Vehicle deduction for small businesses and entrepreneur tax offset abolished
Small businesses will be able to claim up to $5,000 as an immediate deduction for buying a motor vehicle from July 1, 2012 onwards. The remaining value of the vehicle can be pooled in the general small business pool (depreciated at 15% in the first year, then 30%). The entrepreneur tax offset will be abolished from the same date.
Increase in immediate asset write-off threshold to $6,500
Subject to the enactment of the Minerals Resource Rent Tax legislation, small businesses which adopt the simplified depreciation rules will be able to write off the acquisition of depreciating assets costing less than $6,500.
Decrease in super co-contributions, break in concessional cap
The government announced that the superannuation co-contribution matching rate will be reduced from July 1, 2012. It also says the maximum payment level for co-contributions is to be reduced from $1,000 to $250 a year as the result of scaling back the co-contribution rate to 50% of a personal contribution – up to $500 annually. The threshold for the payments will also fall from $61,920 to $46,920.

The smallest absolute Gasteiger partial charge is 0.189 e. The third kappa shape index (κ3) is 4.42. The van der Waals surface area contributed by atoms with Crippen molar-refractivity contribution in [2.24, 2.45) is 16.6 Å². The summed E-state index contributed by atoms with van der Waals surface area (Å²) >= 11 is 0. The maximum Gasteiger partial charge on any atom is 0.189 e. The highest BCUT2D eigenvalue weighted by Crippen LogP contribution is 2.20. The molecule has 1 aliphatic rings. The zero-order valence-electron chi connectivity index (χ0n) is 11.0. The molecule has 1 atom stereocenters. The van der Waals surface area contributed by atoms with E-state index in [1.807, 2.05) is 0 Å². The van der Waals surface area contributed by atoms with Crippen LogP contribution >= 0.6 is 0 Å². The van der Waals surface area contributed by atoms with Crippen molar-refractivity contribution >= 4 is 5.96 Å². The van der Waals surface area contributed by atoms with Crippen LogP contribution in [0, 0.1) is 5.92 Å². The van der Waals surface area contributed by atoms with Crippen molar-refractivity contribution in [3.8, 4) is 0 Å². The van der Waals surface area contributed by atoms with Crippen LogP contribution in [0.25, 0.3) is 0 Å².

There will also be a pause in the indexation of the superannuation concessional contributions cap for a year over 2013-14 so that it remains at $25,000. The $50,000 cap for over 50-year-olds will end on June 30, 2012 except for persons with a total superannuation account balance of less than $500,000. For all others, the cap will revert to $25,000.